At the turn of the New Year, Bob and I undertook our first co-habitational household project. We converted the unused, uninsulated, enclosed porch at the East corner of our two-bedroom condo into a full-fledged office space. We installed an electric fireplace and Bob assembled a new desk and chair while I cleaned five years of grime from windows, floors and walls. The Lady Cave – where I work from home on Mondays and write on nights and weekends – has become my favorite room in the house.
In an environment overrun with the testosterone of a marathon running man, a male kitty and dog, Meko and I have found our own X-chromosome respite. She stretches out in front of the fire on the new Memory Foam bed that Bob bought for her. I type, read, journal and think with the joys of warmth, companionship and lumbar support. It’s simply delightful.
On weekday mornings, I like to sit in the Lady Cave for a minute or two before the madness begins. As I collect my thoughts, I often find myself looking into the window across our alley, where Pilgrim Lutheran School’s fourth and fifth grade instructor prepares for the day’s lessons. I attended this parochial school myself from 1983 – 1988, returning in the fall of 1991 to graduate in June 1992. My mother Gloria also matriculated from Pilgrim in 1969, and my maternal grandparents were deeply involved in church and school activities starting in 1961.
As I passively watch the teacher ready her classroom, I sometimes feel the conflict between coming home and returning to darkness. 28 years ago my own fourth grade teacher, Mrs. Kiehm, probably performed the same routines. It’s a comforting idea of continuity. My time at Pilgrim was mostly happy. But in February 1988, I did not enjoy the luxury of a safe, warm, healthy household. Despite the palliative care school brought in the way of routine, normalcy and opportunities for achievement, my family was “that” one. The parents were bizarre and probably crazy. The children were unkempt, underfed and exhibited behaviors of the abused. The grandparents were well-meaning but seemingly helpless to keep their daughter and son-in-law from disgracing the family’s institutional legacy.
When these thoughts become too uncomfortable, or I’m aware that I’ve been staring too long, I turn my gaze rightward, North, to the buildings that remain of the former Ravenswood Hospital. It’s where my great-aunt Gloria worked for many years and where her namesake niece, my mother, attended nursing school. During the summer of 1993, my younger sister and I made daily walks between our grandparents’ apartment and the hospital’s hospice unit, where our beloved Poppa lay dying of congestive heart failure. The property has since been converted to a French school and senior housing development, but the façade that represents so many memories remains intact. Last summer when Bob and I would walk past to the grocery store, I’d ask him to stop with me for a moment. I wanted to see the bricks that protected the only man before my partner whose love was truly unconditional. As though my penetrating gaze could will more of Poppa’s long absence into presence.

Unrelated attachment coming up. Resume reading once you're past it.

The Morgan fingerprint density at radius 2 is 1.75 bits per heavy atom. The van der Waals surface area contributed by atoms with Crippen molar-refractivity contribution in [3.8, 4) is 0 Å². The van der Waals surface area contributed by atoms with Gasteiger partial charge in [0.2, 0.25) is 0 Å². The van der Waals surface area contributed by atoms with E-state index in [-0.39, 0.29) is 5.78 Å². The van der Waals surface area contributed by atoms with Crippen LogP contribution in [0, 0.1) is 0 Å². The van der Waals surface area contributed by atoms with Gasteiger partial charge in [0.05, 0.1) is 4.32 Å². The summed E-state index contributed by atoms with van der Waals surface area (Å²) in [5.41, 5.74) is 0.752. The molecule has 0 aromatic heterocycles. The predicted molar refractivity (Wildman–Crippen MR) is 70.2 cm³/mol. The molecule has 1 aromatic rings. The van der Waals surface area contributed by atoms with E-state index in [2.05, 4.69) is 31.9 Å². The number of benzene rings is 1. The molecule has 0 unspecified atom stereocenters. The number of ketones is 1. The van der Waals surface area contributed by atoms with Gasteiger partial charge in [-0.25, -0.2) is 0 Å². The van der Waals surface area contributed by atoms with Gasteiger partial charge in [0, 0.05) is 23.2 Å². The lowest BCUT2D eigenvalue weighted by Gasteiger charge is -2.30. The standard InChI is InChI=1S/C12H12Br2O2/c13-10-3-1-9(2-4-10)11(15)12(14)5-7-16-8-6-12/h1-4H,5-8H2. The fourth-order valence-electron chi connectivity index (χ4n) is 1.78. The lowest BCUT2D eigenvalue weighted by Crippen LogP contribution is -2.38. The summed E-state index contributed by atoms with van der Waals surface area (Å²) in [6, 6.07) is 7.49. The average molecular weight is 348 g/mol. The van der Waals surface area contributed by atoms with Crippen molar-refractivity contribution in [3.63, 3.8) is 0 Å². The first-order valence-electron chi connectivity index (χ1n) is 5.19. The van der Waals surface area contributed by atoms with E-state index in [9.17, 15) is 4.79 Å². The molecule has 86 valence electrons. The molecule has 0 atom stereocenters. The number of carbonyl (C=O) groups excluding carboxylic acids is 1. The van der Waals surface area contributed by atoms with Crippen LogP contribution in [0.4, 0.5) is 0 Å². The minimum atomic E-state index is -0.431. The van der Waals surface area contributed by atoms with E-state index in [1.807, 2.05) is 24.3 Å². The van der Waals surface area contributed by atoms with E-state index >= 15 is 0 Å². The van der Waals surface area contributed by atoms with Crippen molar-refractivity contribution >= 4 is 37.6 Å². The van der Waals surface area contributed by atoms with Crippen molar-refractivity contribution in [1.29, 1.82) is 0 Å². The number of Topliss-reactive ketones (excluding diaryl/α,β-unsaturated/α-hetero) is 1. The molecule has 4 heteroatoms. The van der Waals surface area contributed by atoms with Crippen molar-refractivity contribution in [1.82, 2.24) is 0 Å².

When I walk out our front door and move South or West, I see a string of places and spaces along Irving Park Road that represent the paternal side of my history. The BBQ joint where Biasetti’s Steakhouse once stood. My grandmother June was a waitress there for decades. My father worked as a part-time bartender there in the early 1980s on Saturday nights. It was a real treat when our mother would take us there for Cherry Cokes (before Coca-Cola introduced the store version) and a visit. We’d sit on the high barstools listening to our dad have interesting conversations with regulars, feeling very important.
Up the street there’s O’Dononvan’s (formerly Schulien’s), another restaurant where June waited tables as a single mother raising six children. Across the road, at Lashet’s Inn, my dad and his brothers were able to buy beer while underage in the early 70s. The whole brood attended St. Benedict’s Catholic grade and high school, at the corner of Irving and Leavitt. My sister also completed her freshman year of secondary there in 1995.
As I make my new home with Bob and our pets, the ghosts of the past lie literally everywhere I move, visible even from the snug confines of the Lady Cave. During our quarterly check-in, I spoke with my therapist about the confusing feelings that can erupt from the tension. I’ve painstakingly built a present suffused with love, acceptance, peace and positive direction. I walk past landmarks of great childhood joy and silliness that remind me I’ve made it to 37 years old with important pieces of selfhood intact. That resilience and consistency makes me smile.
At the same time, I live amidst pockets of jarring trauma, with the phantoms of those both treasured and rejected as frequent companions. There is harmony and justice in coming home to live my way – no longer the pawn of the confused and dangerous. To be able to remake the neighborhood in my own vision of late-30s harmony. I stare the demons down every day knowing I’ve won, building new memories free of hurt.
Yet I’m not made of steel. I can’t totally disconnect then from now, even though the eras do sometimes seem as though lived by different women. I offer no conclusions. They’ve yet to be written – pen in the air, eyes peering from my favorite room toward the past and future.
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